All-Time Greats: Negro League's Oscar Charleston
|Friday, February 5, 2021, 8:32 AM- -|
We continue our Honoring Negro League Greats series with Oscar Charleston today.
The left-handed-hitting center fielder had an illustrious career that landed him in the MLB hall of fame in 1976. Charleston was the definition of a journeyman, spending time with 10 different organizations across his career.
The longest of his tenures was a seven-year run with the Indianapolis ABC's before moving on to the Pittsburgh Crawfords for another five years. He also spent time with the following organizations: Harrisburg Giants (4 years), Hilldale Daisies (3 years), Homestead Grays (2 years), Chicago American Giants (1 year), Detroit Stars (1 year), New York Lincoln Giants (1 year), Philadelphia Stars (1 year) and St. Louis Giants (1 Year). Needless to say, he got around and saw plenty of the country.
Unlike most journeymen in the game today who struggle to stick with teams, Charleston was the exact opposite, as he was a star everywhere he went.
Across his 5117 career at-bats, Charleston hit the cover off the ball for a .350-career batting average, which would rank him in the top 10 all-time in MLB history. His 1220 runs and 1790 hits were telling, as was his speed and power. Charleston hit 191 homers across his career and stole 300 bases. Add in 1190 RBIs, and he was a very productive bat for a long time.
Like many of the Negro League players that many people don't know, Charleston never had an opportunity to play in the majors. However, he was one of the greatest players ever to step foot on a diamond and has made a strong impression in the Negro Leagues and across the entire baseball landscape that is still talked about today.
Charleston not only bounced around from team to team but from league to league. His professional journey started with independent league clubs, then he founded the first Negro National League and even played nine seasons of winter ball in Cuba. A player first who eventually turned into a manager, Charleston was involved in baseball from 1915-41.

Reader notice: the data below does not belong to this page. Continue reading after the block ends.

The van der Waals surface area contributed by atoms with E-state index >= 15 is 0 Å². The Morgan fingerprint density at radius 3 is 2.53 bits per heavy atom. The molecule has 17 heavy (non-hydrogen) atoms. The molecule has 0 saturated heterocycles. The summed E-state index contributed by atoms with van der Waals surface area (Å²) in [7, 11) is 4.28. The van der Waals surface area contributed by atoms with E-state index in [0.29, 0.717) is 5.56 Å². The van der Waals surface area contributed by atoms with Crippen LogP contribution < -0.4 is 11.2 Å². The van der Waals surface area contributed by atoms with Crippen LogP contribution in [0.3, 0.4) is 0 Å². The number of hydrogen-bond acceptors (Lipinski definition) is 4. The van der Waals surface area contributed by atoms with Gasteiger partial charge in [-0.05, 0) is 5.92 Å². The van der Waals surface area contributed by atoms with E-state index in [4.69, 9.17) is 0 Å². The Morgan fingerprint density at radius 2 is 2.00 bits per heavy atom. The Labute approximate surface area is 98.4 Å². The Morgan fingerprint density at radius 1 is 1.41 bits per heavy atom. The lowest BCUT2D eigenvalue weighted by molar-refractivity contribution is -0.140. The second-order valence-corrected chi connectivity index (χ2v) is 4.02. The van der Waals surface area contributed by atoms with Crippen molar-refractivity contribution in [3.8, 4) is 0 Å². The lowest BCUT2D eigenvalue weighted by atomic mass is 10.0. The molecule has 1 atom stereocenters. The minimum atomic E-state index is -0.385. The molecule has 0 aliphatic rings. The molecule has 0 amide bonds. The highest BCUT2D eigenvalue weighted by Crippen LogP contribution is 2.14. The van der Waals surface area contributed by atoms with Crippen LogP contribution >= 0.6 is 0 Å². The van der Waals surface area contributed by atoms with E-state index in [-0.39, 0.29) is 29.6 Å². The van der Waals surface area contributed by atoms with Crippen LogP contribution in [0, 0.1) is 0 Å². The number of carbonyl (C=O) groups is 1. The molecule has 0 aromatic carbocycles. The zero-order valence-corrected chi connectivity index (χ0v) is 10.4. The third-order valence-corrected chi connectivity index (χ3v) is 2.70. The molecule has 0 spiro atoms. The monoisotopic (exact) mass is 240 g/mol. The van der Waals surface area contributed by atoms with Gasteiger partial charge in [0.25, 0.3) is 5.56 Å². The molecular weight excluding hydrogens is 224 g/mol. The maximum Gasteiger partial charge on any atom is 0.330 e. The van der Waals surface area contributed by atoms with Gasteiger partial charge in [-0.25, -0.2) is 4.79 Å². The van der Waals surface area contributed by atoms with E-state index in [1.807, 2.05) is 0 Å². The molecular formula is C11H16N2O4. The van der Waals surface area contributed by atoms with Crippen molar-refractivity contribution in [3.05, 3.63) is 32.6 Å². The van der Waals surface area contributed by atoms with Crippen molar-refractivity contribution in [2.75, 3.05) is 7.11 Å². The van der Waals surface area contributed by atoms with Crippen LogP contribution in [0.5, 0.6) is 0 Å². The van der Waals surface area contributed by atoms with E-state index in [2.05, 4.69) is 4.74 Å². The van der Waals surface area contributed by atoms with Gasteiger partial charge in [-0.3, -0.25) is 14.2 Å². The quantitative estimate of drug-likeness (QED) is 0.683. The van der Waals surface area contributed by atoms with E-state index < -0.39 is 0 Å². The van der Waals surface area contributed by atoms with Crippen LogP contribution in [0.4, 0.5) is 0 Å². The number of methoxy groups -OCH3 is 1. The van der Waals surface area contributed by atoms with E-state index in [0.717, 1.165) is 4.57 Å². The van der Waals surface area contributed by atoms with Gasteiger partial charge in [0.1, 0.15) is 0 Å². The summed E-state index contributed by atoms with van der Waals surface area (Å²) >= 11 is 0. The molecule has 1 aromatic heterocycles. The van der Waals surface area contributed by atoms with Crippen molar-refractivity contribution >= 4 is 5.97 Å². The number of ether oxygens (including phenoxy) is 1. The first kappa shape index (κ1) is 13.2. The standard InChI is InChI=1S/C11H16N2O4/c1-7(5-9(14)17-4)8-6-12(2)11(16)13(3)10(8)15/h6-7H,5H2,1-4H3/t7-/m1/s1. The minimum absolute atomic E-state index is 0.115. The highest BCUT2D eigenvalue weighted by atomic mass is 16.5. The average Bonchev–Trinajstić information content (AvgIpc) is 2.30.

Although fans will never know what he could have done in the majors, his stats don't lie that he could have held up well. His legend will always live on, and baseball fans worldwide have videos, pictures, and photos to turn to for his greatness.
Being elected to the hall of fame is hard enough, but it becomes that much more challenging when you are a negro league player. Charleston was undoubtedly deserving of a bid, which is why he was elected in 1976. Going back to 1915, Charleston played for the Indianapolis ABC's which was his hometown team. As a kid, he served as their batboy, so to come full circle and play with that organization was a dream.
At 15 years old, Charleston enlisted in the military and played baseball overseas in the Philippines. Immediately following his 18th birthday, he turned pro, joining his hometown team, the ABC'S. That was the first of what ended being a 40-year baseball career.
Charleston's name is often mentioned in the equation when baseball experts and historians talk about the best players of all time. That isn't just the best Negro League player of all-time, but one of the best players across any era or generation.
Take the great Buck O'Neil, for example, who once said this. "The greatest MLB player I ever saw was Willie Mays. But, the greatest baseball player I ever saw was Oscar Charleston."
Being compared to Willie Mays is one thing, but when someone ranks you better than him when you look at the skillset, you know you have made an impact. Mays had a skillset unlike any other, which is why he is often regarded as one of the best, if not the best, ever to play the game. Charleston had similar abilities and was a strong center fielder himself. His hall of fame plaque notes his wide range of skills from speed, strong arm, and strong instincts.
There weren't many people who could track a ball down like Charleston, which is why he and Mays draw so many comparisons. While that is a big part of his game, it wasn't just defense with Charleston as he could do it all. The Negro League doesn't have official stats like MLB, but in 1921 it is believed that Charleston had a batting average well north of 400 and carried a 400-career average for quite some time.
Charleston led the league in all three forms of extra-base hits during that same time frame, including doubles, triples, and home runs. Later in the 1920s, Charleston led the league in batting average three more times. Those numbers lasted in the Negro Leagues and carried over to winter ball and exhibition games. In exhibition games against major league Clubs, Charleston hit a 326, which has people wondering how he would have held up full time.
There is no question when you consider the wide range of Charleston's skill set and the longevity of those skillsets that he would have succeeded at the MLB level. Hall of Famer Honus Wagner felt the same way stating, "Oscar Charleston could have played on any big-league team in history if he was given given the opportunity. He could hit, run and throw. He did everything a great outfielder was supposed to do." High remarks from the all-time great.
Perhaps the most crucial part of MLB history stems from Charleston after his playing days were done. During the 1940s, Charleston worked as a scout for Branch Rickey. It was during that time when he discovered Jackie Robison. Charleston ultimately helped Robinson break the MLB color barrier, and the rest is history.
In 1954, Charleston suffered a fatal stroke and passed away at 57 years old, just nine days shy of his 58th birthday. That stroke happened weeks after leading the Indianapolis Clowns to the 54 League Championship.